Summary

Accumulating evidence in experimental studies has demonstrated the mechanistic role of AR in various metabolic diseases associated with diabetes and its complications. Although a number of AR inhibitors have been tested or are currently undergoing testing in clinical trials (reviewed in Giannoukakis, 2008), the clinical efficacy is uncertain and there are concerns with associated adverse effects such as hepatic damage. One of the possible reasons for the discrepancy between experimental animal studies and human clinical studies (besides species differences) is the length of time between the onset of diabetes and start of the AR inhibitor treatment. In many experimental studies, treatment with AR inhibitors are often commenced before the onset of diabetic complications and induction of AR. In contrast, treatment with AR inhibitors are usually administrated to patients with longstanding DM where the affected tissues (e.g., nerves and retina) have already undergone extensive damage. Thus it is not surprising that the clinical efficacy of AR inhibitors is relatively low. However, human platelets (a critical contributor to atherothrombosis in DM) has a short life span with a high turnover rate and thus may respond to AR inhibitor therapy in conjunction with low dose aspirin. As discussed in this review, under hyperglycemic conditions, activation of the AR pathway upregulates many other glucose toxicity pathways (e.g., non-enzymatic glycation, PKC pathway, hexosamine pathway, and disruption of mitochondrial respiratory chain), so treatment with AR inhibitors alone may not be as effective. AR inhibitors may serve as an effective adjunct therapy for prevention of diabetic complications.

Conflict of Interest Statement

The authors declare that the research was conducted in the absence of any commercial or financial relationships that could be construed as a potential conflict of interest.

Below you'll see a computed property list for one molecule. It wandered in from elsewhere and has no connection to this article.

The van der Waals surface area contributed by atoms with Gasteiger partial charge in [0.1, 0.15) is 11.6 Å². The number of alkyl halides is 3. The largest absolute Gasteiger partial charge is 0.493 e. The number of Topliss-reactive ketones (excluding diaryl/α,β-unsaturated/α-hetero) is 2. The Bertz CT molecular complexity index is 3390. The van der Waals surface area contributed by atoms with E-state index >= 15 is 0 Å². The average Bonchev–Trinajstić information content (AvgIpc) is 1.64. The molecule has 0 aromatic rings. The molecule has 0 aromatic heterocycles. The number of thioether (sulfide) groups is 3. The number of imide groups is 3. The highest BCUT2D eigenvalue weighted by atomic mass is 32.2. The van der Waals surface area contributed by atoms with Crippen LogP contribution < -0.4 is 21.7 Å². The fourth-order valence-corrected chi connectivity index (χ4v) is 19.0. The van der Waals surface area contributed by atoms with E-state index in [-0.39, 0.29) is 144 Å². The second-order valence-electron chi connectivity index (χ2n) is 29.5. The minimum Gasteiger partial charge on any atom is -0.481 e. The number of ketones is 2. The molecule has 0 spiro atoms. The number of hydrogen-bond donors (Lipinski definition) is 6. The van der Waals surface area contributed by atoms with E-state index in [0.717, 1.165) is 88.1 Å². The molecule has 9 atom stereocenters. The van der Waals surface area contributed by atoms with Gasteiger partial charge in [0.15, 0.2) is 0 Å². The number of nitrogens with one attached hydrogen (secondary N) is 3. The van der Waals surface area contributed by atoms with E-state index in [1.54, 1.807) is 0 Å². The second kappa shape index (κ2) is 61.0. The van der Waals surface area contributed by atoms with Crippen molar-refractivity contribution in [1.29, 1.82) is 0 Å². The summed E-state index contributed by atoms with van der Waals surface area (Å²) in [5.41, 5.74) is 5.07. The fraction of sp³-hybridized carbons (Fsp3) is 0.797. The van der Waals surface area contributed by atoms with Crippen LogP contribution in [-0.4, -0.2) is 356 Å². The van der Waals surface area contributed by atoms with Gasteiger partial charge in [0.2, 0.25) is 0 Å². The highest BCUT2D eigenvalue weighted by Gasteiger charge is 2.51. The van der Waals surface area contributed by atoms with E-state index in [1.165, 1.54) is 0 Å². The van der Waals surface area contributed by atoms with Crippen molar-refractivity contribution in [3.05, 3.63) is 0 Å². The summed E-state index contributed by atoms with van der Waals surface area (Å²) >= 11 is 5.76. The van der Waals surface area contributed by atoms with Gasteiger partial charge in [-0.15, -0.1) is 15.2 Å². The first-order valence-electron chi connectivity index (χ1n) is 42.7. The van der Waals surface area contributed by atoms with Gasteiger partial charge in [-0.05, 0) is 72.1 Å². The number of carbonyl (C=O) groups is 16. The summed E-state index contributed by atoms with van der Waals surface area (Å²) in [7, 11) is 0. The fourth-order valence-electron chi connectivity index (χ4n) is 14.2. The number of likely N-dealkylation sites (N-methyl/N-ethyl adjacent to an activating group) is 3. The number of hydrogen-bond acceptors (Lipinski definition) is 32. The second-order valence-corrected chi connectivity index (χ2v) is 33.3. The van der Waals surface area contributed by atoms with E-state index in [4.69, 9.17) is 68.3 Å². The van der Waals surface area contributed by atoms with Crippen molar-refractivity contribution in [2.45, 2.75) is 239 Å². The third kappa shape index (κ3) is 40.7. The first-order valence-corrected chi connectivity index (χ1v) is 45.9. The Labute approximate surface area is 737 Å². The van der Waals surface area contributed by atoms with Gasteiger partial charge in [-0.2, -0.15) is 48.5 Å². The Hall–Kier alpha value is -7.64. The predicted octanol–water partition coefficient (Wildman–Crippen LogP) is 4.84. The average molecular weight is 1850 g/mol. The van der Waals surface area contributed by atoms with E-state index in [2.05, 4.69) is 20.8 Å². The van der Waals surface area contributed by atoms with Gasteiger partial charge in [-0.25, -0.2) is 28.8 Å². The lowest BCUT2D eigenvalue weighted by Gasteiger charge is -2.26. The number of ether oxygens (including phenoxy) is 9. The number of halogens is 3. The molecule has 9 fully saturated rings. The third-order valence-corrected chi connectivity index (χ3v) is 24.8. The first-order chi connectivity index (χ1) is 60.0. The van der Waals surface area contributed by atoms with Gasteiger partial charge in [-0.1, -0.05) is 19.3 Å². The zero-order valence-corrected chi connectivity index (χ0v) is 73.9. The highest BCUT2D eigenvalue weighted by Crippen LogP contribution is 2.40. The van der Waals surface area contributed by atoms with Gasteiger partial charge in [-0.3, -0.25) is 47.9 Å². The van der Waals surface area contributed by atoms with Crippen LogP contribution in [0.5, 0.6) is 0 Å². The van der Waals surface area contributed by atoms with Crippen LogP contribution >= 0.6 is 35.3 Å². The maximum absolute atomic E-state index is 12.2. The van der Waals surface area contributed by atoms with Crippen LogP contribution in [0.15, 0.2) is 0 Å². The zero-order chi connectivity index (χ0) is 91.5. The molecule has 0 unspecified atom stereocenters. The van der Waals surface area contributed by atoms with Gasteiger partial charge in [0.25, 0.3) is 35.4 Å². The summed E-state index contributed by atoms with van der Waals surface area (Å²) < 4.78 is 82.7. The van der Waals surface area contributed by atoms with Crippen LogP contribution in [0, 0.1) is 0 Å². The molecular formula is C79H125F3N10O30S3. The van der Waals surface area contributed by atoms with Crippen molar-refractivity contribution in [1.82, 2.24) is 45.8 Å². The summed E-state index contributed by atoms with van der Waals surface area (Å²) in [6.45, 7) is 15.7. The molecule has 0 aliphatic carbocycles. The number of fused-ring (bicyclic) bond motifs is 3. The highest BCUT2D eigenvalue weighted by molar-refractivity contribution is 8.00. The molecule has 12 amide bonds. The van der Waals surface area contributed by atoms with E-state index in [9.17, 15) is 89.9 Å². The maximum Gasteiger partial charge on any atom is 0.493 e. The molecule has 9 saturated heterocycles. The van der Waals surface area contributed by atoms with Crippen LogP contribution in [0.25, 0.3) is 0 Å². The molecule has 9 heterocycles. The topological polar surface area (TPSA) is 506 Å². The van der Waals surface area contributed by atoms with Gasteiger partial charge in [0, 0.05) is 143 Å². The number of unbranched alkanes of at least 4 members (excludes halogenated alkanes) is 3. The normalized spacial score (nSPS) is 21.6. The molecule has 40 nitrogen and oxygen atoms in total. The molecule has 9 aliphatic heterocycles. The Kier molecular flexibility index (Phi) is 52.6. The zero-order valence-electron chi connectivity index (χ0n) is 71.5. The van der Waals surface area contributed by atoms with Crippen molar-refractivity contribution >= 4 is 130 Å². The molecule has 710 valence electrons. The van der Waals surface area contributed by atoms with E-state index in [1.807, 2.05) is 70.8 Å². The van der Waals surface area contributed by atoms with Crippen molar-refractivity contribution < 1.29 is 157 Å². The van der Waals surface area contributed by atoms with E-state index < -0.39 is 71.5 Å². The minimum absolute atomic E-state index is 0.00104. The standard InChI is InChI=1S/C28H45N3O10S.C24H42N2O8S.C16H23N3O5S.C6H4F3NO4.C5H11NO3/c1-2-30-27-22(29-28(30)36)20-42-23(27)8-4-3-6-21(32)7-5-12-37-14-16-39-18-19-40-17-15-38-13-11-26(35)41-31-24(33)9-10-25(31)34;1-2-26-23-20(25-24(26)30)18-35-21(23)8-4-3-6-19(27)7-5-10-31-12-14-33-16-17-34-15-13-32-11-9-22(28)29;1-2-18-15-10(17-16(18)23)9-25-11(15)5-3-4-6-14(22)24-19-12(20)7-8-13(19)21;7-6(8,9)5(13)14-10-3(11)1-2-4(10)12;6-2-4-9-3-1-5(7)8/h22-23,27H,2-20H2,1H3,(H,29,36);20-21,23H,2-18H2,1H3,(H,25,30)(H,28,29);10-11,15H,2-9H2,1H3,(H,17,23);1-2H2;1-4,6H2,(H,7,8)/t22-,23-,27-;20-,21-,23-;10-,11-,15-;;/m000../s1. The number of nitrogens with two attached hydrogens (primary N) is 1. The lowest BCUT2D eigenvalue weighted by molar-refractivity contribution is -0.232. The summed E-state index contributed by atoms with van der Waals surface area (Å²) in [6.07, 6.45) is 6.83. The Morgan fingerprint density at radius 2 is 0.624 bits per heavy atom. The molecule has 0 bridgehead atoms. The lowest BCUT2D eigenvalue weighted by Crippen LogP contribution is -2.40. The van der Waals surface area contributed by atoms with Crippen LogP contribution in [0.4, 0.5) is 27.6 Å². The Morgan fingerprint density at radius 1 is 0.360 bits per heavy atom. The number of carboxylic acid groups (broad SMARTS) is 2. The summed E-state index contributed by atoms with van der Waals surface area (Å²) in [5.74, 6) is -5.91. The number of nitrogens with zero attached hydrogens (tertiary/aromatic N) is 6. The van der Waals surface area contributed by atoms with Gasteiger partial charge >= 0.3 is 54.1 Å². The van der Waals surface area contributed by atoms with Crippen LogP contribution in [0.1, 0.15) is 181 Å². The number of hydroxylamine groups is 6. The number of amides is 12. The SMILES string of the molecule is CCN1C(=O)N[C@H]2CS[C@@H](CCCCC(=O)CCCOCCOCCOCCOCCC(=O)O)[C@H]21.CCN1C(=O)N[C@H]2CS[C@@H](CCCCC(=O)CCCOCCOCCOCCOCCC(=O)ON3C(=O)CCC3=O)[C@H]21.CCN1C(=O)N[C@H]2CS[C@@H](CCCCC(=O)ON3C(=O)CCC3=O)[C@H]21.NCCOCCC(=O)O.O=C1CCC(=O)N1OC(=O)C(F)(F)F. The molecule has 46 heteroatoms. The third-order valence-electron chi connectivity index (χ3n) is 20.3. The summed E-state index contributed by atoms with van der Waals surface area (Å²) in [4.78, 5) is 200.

Acknowledgments

This work was supported by grants from the National Institutes of Health (NIH), the National Heart, Lung, and Blood Institute (NHLBI), and the American Heart Association (AHA).

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Keywords: aldose reductase, oxidative stress, diabetes mellitus, atherosclerosis, thrombosis

Citation: Tang WH, Martin KA and Hwa J (2012) Aldose reductase, oxidative stress, and diabetic mellitus. Front. Pharmacol. 3:87. doi: 10.3389/fphar.2012.00087

Received: 06 March 2012; Paper pending published: 26 March 2012;
Accepted: 19 April 2012; Published online: 09 May 2012.

Edited by:

Yi Jin, University of Pennsylvania, USA

Reviewed by:

Adriana Maggi, University of Milan, Italy
Miaozong Wu, Marshall University, USA

Copyright: © 2012 Tang, Martin and Hwa. This is an open-access article distributed under the terms of the Creative Commons Attribution Non Commercial License, which permits non-commercial use, distribution, and reproduction in other forums, provided the original authors and source are credited.

*Correspondence: John Hwa, Section of Cardiovascular Medicine, Department of Internal Medicine, Yale School of Medicine, Cardiovascular Research Center, Yale University, 300 George Street, Room 759H, New Haven, CT 06511, USA. e-mail: john.hwa@yale.edu.